Once Upon a Time

What better way of starting a new year than looking back?

During the holiday season I was mostly amongst family and friends, or just plain chilling out, hence not much got done on the game. Now I got my gamedev mojo back, but check out what I found in a treasure chest (no, really) when digging through some stuff I moved into our new house from my childhood home.

This is how it started. And no office is complete without that memorabilia on the wall, right?

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My old 5.25″ floppy disks (don’t know what that is? Ask your dad, he might have a 5″ floppy, tee hee), most likely still in working condition if such a drive still existed. My first computer programs and games on them, in Basic-8000 format for the Zilog 8001 processor, 512×256 monochrome graphics, and occasional monotone beeps for sound. Sweet. Ordered from left-to-right, top-down, there’s:

  • My first disk ever, “Programs”, from 24th of October, 1987, so I’ve been 10 and a half when I got the computer. It contains various not-so-advanced programs, like the infamous 10 CLS 20 INPUT “What’s your name?”, A$ 30 PRINT “HELLO GOOFBAG!”, and so on.
  • I didn’t even remember it, but one of my first”real” game attempts seems to have been “Fighting Master”, from 1988. I now recall it being an arcade-style fighting game where two dudes hit and kick each other. It never worked if you were two on the keyboard, which kinda defeated the purpose.
  • Then my most precious gem, the “Games” disk no. 1. I recall it being the first new disk I have ever purchased, and I started to fill it will all the games I came up with, complete with a “menu” program to launch them. Some games I even finished to a state where I and my brothers could play them, like “Jackpot”, a one-armed-bandit into which I put secret keystroke codes to win more. My own favourite was a game about our local bus driver who drove around in a city of boxes and picked up invisible items and passengers, some lenient, some aggressive. I think there’s something like 60-80 games on the disk, not sure thou.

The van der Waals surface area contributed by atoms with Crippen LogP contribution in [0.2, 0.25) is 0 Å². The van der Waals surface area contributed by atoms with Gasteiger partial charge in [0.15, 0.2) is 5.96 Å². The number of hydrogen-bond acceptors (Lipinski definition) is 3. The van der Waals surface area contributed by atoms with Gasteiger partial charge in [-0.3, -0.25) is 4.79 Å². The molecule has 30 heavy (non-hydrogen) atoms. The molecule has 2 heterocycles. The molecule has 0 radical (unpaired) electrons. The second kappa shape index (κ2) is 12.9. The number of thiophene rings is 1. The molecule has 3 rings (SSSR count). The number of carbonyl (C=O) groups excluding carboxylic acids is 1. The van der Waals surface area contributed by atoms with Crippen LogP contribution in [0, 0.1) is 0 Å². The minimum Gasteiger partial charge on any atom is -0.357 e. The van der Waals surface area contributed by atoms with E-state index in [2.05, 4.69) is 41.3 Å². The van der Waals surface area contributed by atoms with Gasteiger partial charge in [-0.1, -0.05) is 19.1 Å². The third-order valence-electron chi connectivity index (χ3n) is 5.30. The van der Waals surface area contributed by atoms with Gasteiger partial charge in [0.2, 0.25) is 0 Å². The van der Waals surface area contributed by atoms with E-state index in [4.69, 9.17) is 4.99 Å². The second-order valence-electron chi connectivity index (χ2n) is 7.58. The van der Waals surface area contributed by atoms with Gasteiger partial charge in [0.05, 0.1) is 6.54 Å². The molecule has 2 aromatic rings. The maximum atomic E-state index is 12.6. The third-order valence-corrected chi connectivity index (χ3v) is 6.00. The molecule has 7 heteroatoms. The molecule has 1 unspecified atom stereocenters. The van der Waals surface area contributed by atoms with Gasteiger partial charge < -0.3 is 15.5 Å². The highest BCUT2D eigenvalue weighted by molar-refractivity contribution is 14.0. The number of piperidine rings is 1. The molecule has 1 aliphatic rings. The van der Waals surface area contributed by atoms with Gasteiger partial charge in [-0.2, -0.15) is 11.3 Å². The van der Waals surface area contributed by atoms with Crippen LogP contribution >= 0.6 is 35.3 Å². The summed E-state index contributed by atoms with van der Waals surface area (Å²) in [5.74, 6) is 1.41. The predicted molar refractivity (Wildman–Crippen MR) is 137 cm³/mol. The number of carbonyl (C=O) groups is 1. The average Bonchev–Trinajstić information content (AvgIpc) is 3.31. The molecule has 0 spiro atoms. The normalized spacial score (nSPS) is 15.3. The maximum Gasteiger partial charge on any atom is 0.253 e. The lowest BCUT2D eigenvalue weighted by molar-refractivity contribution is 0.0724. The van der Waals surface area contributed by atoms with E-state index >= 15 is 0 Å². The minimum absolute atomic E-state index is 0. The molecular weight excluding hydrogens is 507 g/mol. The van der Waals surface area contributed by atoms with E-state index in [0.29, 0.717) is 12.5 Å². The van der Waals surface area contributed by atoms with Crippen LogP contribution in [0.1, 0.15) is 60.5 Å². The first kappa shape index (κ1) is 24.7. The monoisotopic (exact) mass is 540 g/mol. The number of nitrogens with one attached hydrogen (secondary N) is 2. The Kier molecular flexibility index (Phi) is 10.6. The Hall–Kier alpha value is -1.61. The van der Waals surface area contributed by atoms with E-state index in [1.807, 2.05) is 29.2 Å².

• Piilosana” is a finnish word for a kind of a crossword puzzle. This baby, from 1992, is actually one of my fully working software, originally made for my mother who made sometimes crossword puzzles to magazines. It could load, save, edit, and print puzzles, all in a nice WYSIWYG UI. Yay.
  • Ah, my “MasterWorks“. What a unique name and a great piece of office software. No, really, it had MasterDraw which was quite advanced, given I had only the monochrome display. It had the standard drawing primitives, but also text with bitmap fonts, “spray can” painting, gradients (looked like crap), saving, loading. It was in this code I kinda invented GIF. There was MasterFonts for the bitmap font making, MasterMusic (for monotone beeps, WTF!?), MasterCard (LOL) for printing cards and labels, and MasterNumPaint, which I’m not sure, but I think is my complete failure of mimicking Excel. Seems to be from 1992 – I was 14 at the time.
  • “Rescue 9116dX”, oh, this I had forgot also! My attempt for my most advanced game ever, a side-“scrolling” space shooter. I think I tried to clone that Nintendo 8-bit game, can’t remember the name right now. First time I started to use sprites. It never got anywhere as the memory (56kB free for Basic) was not enough to contain the sprites plus running code, and the drawing speed of the 4 MHz processor was anyway too slow for any real graphic processing (in Basic – perhaps assembler could have done more?). Simple small lines and circles á la Pong were OK, but a circle greater than 50 pixels in radius was so slow that you could see it being drawn, arc-by-arc, if you animated it. From 1993, cool that I labelled all disks properly. Loving the cover art. 🙂

Alright. Let’s get back to the future, I have a game to make!